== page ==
Collapse of bank stocks drives US stock market to 12 year lows

The S&P 500 financials sector, which includes banks, brokerages and insurance firms, fell 18% in February on top of January's 26.3% decline, for a total decline of 39.6% in the first 9 weeks of 2009.  This sector is down 80.2% from its all-time high in February 2007 and is at the level last seen in December 1994.  Within the sector, Citibank is down 97%, Bank of America is down 93% and AIG is down 99.5% from recent highs.  However Morgan Stanley and Goldman Sachs, while well off 2007 highs, are up YTD, so at least some banks are doing better.  
Last month, we asked the question, "Can the banks be saved?"  The answer so far seems to be yes, but selectively.  So far in 2009, about 19 smaller banks have been declared insolvent and taken over by the FDIC.  Shareholders are wiped out, but for the most part the day-to-day operations of these banks are unaffected while the FDIC merges the remaining assets of the bank with another firm.  Depositors and checking account customers are unaffected, borrowers still owe their mortgage payments, checks and credit card continue to work.  2800 banks disappeared in the 1982-1992 banking crisis, and most Americans don't even remember that period.  10,000 banks went out of business between 1929 and 1932.  In that period, deposit insurance did not exist, so every bank failure entailed the wipe-out of all its depositors.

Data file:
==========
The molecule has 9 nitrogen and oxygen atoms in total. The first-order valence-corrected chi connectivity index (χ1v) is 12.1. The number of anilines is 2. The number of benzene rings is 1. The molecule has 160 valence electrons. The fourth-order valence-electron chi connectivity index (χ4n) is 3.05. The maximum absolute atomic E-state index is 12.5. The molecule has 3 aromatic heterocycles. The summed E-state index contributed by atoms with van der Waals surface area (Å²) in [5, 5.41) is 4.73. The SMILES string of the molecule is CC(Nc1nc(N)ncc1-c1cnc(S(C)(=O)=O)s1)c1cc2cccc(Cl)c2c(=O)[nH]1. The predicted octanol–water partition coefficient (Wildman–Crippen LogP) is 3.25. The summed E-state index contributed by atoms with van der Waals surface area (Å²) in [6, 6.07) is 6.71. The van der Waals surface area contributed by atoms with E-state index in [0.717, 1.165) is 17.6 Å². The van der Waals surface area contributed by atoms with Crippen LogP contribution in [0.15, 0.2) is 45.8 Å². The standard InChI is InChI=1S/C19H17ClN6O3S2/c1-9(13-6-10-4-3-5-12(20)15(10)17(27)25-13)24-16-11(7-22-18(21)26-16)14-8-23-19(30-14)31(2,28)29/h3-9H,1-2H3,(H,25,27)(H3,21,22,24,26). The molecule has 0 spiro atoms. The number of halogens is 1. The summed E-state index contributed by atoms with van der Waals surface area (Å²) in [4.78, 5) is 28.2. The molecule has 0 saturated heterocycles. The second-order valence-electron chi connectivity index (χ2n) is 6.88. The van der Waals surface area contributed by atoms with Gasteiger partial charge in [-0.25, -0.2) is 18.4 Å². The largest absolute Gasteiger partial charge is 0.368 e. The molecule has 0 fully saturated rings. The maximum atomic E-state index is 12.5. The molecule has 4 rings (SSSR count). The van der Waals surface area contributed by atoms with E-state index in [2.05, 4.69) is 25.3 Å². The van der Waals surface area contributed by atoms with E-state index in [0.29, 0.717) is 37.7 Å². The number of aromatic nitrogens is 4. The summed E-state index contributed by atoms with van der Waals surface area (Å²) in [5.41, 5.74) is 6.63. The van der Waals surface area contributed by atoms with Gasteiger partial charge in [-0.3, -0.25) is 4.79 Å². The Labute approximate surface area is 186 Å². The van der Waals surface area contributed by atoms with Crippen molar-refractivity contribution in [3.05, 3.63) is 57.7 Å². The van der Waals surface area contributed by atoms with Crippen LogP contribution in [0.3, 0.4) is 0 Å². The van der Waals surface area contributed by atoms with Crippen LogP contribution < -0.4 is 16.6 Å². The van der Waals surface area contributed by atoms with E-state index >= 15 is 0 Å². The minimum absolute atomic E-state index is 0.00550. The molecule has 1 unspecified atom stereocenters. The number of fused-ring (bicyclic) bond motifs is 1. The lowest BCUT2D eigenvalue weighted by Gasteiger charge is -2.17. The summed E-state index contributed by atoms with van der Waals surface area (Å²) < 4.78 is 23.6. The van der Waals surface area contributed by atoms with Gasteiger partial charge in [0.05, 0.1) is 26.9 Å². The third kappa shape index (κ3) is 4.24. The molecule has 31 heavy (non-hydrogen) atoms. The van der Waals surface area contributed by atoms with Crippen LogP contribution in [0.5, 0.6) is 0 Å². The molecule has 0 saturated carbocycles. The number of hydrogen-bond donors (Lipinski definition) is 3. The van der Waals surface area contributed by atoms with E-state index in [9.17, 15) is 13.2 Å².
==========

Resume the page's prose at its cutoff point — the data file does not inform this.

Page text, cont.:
"Bank nationalization" was hotly debated over the last month.  The Obama administration has made clear that it will only take ownership of banks as a last resort as we saw with Citigroup on Friday.  Paying a 10% dividend on the US Government's purchase of preferred stock in Citigroup was not sustainable given its constrained capital situation.  The preferred shares are converted to non-dividend paying , and Citigroup is required to find private investors willing to match the government's investment dollar for dollar, leaving the US owning 36%, new owners 36%, and current shareholders 28%.  Still, 28% of something might be more valuable that 100% of nothing.  Bank of America could be the next candidate for similar treatment.  PNC Financial, US Bancorp and Wells Fargo are also potential candidates.  As investors are afraid to own stocks that might be diluted by government ownership, they're frantically selling all banks.  Given that quite a few smaller, regional banks avoided investing in toxic mortgages, that selling is overdone.

Read the entire commentary here.